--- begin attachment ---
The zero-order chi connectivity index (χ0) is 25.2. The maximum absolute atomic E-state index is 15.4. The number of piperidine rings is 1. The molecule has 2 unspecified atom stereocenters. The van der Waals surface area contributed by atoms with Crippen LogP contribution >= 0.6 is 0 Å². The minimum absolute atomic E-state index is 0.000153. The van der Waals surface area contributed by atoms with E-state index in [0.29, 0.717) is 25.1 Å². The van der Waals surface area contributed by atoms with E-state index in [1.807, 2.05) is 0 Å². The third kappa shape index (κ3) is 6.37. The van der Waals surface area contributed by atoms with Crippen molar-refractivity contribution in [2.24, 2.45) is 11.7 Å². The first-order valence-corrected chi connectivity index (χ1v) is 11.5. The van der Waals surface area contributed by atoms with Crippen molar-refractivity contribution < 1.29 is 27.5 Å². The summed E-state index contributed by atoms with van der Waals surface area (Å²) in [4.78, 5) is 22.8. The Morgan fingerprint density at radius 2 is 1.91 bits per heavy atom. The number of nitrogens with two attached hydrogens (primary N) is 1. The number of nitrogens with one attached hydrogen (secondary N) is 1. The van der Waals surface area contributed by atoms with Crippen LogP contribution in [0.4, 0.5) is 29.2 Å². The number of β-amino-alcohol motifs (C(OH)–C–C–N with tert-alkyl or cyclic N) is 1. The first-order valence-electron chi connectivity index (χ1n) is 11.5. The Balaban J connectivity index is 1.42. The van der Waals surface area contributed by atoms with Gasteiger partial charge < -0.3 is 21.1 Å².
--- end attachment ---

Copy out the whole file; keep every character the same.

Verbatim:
The zero-order chi connectivity index (χ0) is 25.2. The maximum absolute atomic E-state index is 15.4. The number of piperidine rings is 1. The molecule has 2 unspecified atom stereocenters. The van der Waals surface area contributed by atoms with Crippen LogP contribution >= 0.6 is 0 Å². The minimum absolute atomic E-state index is 0.000153. The van der Waals surface area contributed by atoms with E-state index in [0.29, 0.717) is 25.1 Å². The van der Waals surface area contributed by atoms with E-state index in [1.807, 2.05) is 0 Å². The third kappa shape index (κ3) is 6.37. The van der Waals surface area contributed by atoms with Crippen molar-refractivity contribution in [2.24, 2.45) is 11.7 Å². The first-order valence-corrected chi connectivity index (χ1v) is 11.5. The van der Waals surface area contributed by atoms with Crippen molar-refractivity contribution < 1.29 is 27.5 Å². The summed E-state index contributed by atoms with van der Waals surface area (Å²) in [4.78, 5) is 22.8. The Morgan fingerprint density at radius 2 is 1.91 bits per heavy atom. The number of nitrogens with two attached hydrogens (primary N) is 1. The number of nitrogens with one attached hydrogen (secondary N) is 1. The van der Waals surface area contributed by atoms with Crippen LogP contribution in [0.4, 0.5) is 29.2 Å². The number of β-amino-alcohol motifs (C(OH)–C–C–N with tert-alkyl or cyclic N) is 1. The first-order valence-electron chi connectivity index (χ1n) is 11.5. The Balaban J connectivity index is 1.42. The van der Waals surface area contributed by atoms with Gasteiger partial charge < -0.3 is 21.1 Å².